Chemistry of life
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Chemistry of Life. Nature of matter. Matter: Anything that occupies space & has mass . Everything in the universe is made of mass . Atom is the smallest unit of matter that cannot be broken down by chemical means.

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Nature of matter
Nature of matter

  • Matter: Anything that occupies space & has mass.

  • Everything in the universe is made of mass.

  • Atom is the smallest unit of matter that cannot be broken down by chemical means.

  • Atoms typically have 1 electron for each proton, so they are neutral (no electrical charge)

3 basic particles of an atom
3 Basic Particles of An Atom:

  • Particle Charge Location

  • 1. Proton Positive (+) Nucleus

  • 2. Neutron neutral (0) Nucleus

  • 3. Electron Negative (-) Electron Cloud

  • The electrons are located in energy levels located outside of the nucleus where the electrons can move (electron cloud).

  • LevelElectrons possible in eachlevel

  • 1 2e-

  • 2 8e-

  • 3 18e-

Element is a substance made of only 1 kind of atom, and it is a pure substance.

  • Four elements that make up 96% of the human body:

    • 1. Carbon

    • 2. Hydrogen

    • 3. Oxygen

    • 4. Nitrogen

Atoms can bond together:

  • A compound is formed when outer electrons are attracted, shared, or transferred from one atom to another atom in order to fill the outer electron levels.

  • Ex: Na+ + Cl- → NaCl (table salt)


  • A force that joins atoms is called a bond.

  • There are 2 types of bonds:

    • 1. Covalent bonds

    • 2. Ionic bonds

      • Ionic and covalent

        compounds are alike in

        that they both fill outer

        electron levels.

  • 1. Covalent Bonds are created when 2 or more atoms share electrons and form a molecule.

    • Molecules are held together by covalent bonds.

      • Example: H2O, CO2, and O2

      • All organic compounds are held together by covalent bonds.

    • Molecules with an unequal distribution of electrical charge, such as water molecules, are polar molecules.

  • A hydrogen bond

    is a weak chemical

    attraction between

    polar molecules.

    • 2. on the other. Because of its uneven charge, water is a Ionic Bonds are formed by the electrical attraction between oppositely charged ions.

      • Ion is a charged atom or molecule.

      • Ions have an elec-

        trical charge because

        they contain an un-

        equal number of elec-

        trons and protons.

    Ionic bonds cont
    Ionic Bonds Cont. on the other. Because of its uneven charge, water is a

    • An atom that has lost electrons is positively charged.

    • An atom that has gained electrons is negatively charged.

    • Ions or opposite charges may interact to form an ionic bond.

    • Example of an

      ionic bond:

      Na+ + Cl- = NaCl

    Water and solutions
    Water and Solutions on the other. Because of its uneven charge, water is a

    • Water is an inorganic substance which means it is not made from carbon or living things.

    • Water is composed of 1 atom of oxygen and 2 atoms of hydrogen.

    • Water molecules are linked by hydrogen bonds.

    • This causes water to heat up

      and cool down slowly.

    • Water, which is essential for

      life, stores heat efficiently and

      binds to itself and other sub-


    • The most abundant inorganic

      substance in a cell is water.

    The hydrogen bonds between water molecules cause the cohesion of liquid water. Cohesion is an attraction between substances of the same kind. Because of cohesion, water and other liquids form drops and thin films. The thin films allow some insects to stand on the surface of water because water is cohesive and adhesive. This attraction between water molecules (to itself) causes a condition known as surface tension.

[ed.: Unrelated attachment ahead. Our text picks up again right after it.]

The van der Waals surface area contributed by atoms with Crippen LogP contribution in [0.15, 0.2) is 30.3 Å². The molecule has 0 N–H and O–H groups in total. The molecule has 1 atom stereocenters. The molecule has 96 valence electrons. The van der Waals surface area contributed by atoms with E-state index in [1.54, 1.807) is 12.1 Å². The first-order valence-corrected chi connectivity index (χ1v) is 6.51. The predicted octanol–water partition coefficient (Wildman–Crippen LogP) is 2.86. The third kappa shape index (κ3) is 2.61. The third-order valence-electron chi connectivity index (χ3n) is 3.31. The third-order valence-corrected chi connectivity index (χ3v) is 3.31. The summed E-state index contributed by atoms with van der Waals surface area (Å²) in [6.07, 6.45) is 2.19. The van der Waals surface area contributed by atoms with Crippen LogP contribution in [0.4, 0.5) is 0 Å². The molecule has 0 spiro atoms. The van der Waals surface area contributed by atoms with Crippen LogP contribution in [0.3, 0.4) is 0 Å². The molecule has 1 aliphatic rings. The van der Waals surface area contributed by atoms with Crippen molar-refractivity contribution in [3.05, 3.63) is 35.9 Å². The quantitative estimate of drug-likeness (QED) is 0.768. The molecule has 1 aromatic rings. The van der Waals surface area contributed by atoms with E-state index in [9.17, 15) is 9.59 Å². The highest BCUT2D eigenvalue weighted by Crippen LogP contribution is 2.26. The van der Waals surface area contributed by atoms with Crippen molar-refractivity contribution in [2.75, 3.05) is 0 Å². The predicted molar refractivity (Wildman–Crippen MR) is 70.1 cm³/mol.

• Water molecules are also attracted to many other polar substances.

    • Adhesion is an attraction between different substances. Because water stick to solids (adhesion), water has the property of capillarity.

    • Capillarity is the ability to spread through fine pores or to move upward through tubes (such as the stem of a plant) against the force of gravity. The attraction of water to the walls of the tube sucks the water up more strongly than gravity pulls it down.

    • Water dissolves many substances: substances.

    • Due to water’s polar nature (uneven charge), water makes a good solvent, pulling apart other molecules. Nonpolar molecules do not dissolve well in water. When nonpolar substances, such as oil are placed in water, the oil forms lumps or beads in water.

    Nonpolar molecule and water

    Polar Molecules and water

    High specific heat
    High substances.Specific Heat

    • The ability of water to stabilize temperature depends on its relatively high specific heat.

      • The specific heat of a substance is defined as the amount of heat that must be absorbed or lost for 1 g of that substance to change its temperature 1 C.

      • The specific heat of water is 1.00 cal/g C.

        • Compared with most other substances, water has an unusually high specific heat.

        • Because of high specific heat, water will change its temperature less when it absorbs or loses a given amount of heat.

    Acids and bases
    Acids and Bases: substances.

    • pH is a measure of how acidic or basic (alkaline) a solution is. A change of one pH unit reflects a 10X change.

    • The pH scale ranges from 0-14 and is used to measure pH.

    • An acid is any substance that forms hydrogen ions (H+) in water.

      • This solution contains more H+ (hydrogen) ions and has a pH<7

      • Sour and corrosive

      • Tend to burn

      • Turn litmus paper red

      • Examples: battery acid, sulfuric acid, stomach acid

    Acids and bases1
    Acids and Bases substances.

    • A base (alkaline) is any

    • substance that forms OH-

      (hydroxide) ions and

      has a pH>7

    • Are bitter and feel slippery

    • Turn litmus paper blue

    • Examples: soaps,

      household cleaners

    • A pH of 7indicates a

      neutral between

      acidic and alkalinity.

    Chemistry of cells
    Chemistry of cells substances.

    • Organic compounds contain carbon atoms that are covalently bonded to other elements, typically hydrogen, oxygen and other carbon atoms.

      • All organic compounds contain the element carbon.

      • Carbon is the essential element that all life depends on.

      • Carbon can form up to 4 covalent bonds with other molecules.

      • Its nature allows the ability to form straight chains, branched chains, and rings.